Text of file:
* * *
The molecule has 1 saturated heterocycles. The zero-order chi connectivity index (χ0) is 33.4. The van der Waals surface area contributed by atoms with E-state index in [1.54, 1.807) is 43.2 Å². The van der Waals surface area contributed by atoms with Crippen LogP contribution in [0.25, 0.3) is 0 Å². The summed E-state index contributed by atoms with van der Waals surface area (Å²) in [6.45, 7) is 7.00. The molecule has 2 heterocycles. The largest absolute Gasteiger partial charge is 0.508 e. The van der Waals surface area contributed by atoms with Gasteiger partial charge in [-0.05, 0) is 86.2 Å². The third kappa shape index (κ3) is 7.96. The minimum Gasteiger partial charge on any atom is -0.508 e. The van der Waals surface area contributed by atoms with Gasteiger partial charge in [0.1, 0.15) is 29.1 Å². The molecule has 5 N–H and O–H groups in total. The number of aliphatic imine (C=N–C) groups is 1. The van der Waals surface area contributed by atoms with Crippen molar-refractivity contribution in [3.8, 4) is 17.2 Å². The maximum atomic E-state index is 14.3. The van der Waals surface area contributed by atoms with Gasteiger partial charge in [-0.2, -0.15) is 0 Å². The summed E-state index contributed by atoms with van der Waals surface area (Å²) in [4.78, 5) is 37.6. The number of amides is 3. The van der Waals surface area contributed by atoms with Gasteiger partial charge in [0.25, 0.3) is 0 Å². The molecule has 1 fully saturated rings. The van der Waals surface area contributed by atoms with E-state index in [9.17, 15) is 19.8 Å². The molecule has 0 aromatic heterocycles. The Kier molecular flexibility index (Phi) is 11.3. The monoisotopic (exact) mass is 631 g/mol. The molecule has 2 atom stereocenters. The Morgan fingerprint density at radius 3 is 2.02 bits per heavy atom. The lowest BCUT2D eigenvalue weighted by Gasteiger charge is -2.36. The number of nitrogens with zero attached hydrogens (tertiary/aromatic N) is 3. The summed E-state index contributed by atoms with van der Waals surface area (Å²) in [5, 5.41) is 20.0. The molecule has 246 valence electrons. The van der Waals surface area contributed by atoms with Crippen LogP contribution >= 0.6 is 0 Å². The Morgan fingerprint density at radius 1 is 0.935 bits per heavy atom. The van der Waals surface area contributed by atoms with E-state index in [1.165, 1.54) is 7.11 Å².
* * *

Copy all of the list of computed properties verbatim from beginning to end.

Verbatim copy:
The molecule has 1 saturated heterocycles. The zero-order chi connectivity index (χ0) is 33.4. The van der Waals surface area contributed by atoms with E-state index in [1.54, 1.807) is 43.2 Å². The van der Waals surface area contributed by atoms with Crippen LogP contribution in [0.25, 0.3) is 0 Å². The summed E-state index contributed by atoms with van der Waals surface area (Å²) in [6.45, 7) is 7.00. The molecule has 2 heterocycles. The largest absolute Gasteiger partial charge is 0.508 e. The van der Waals surface area contributed by atoms with Gasteiger partial charge in [-0.05, 0) is 86.2 Å². The third kappa shape index (κ3) is 7.96. The minimum Gasteiger partial charge on any atom is -0.508 e. The van der Waals surface area contributed by atoms with Gasteiger partial charge in [0.1, 0.15) is 29.1 Å². The molecule has 5 N–H and O–H groups in total. The number of aliphatic imine (C=N–C) groups is 1. The van der Waals surface area contributed by atoms with Crippen molar-refractivity contribution in [3.8, 4) is 17.2 Å². The maximum atomic E-state index is 14.3. The van der Waals surface area contributed by atoms with Gasteiger partial charge in [-0.2, -0.15) is 0 Å². The summed E-state index contributed by atoms with van der Waals surface area (Å²) in [4.78, 5) is 37.6. The number of amides is 3. The van der Waals surface area contributed by atoms with Gasteiger partial charge in [0.25, 0.3) is 0 Å². The molecule has 1 fully saturated rings. The van der Waals surface area contributed by atoms with E-state index in [9.17, 15) is 19.8 Å². The molecule has 0 aromatic heterocycles. The Kier molecular flexibility index (Phi) is 11.3. The monoisotopic (exact) mass is 631 g/mol. The molecule has 2 atom stereocenters. The Morgan fingerprint density at radius 3 is 2.02 bits per heavy atom. The lowest BCUT2D eigenvalue weighted by Gasteiger charge is -2.36. The number of nitrogens with zero attached hydrogens (tertiary/aromatic N) is 3. The summed E-state index contributed by atoms with van der Waals surface area (Å²) in [5, 5.41) is 20.0. The molecule has 246 valence electrons. The van der Waals surface area contributed by atoms with Crippen LogP contribution >= 0.6 is 0 Å². The Morgan fingerprint density at radius 1 is 0.935 bits per heavy atom. The van der Waals surface area contributed by atoms with E-state index in [1.165, 1.54) is 7.11 Å².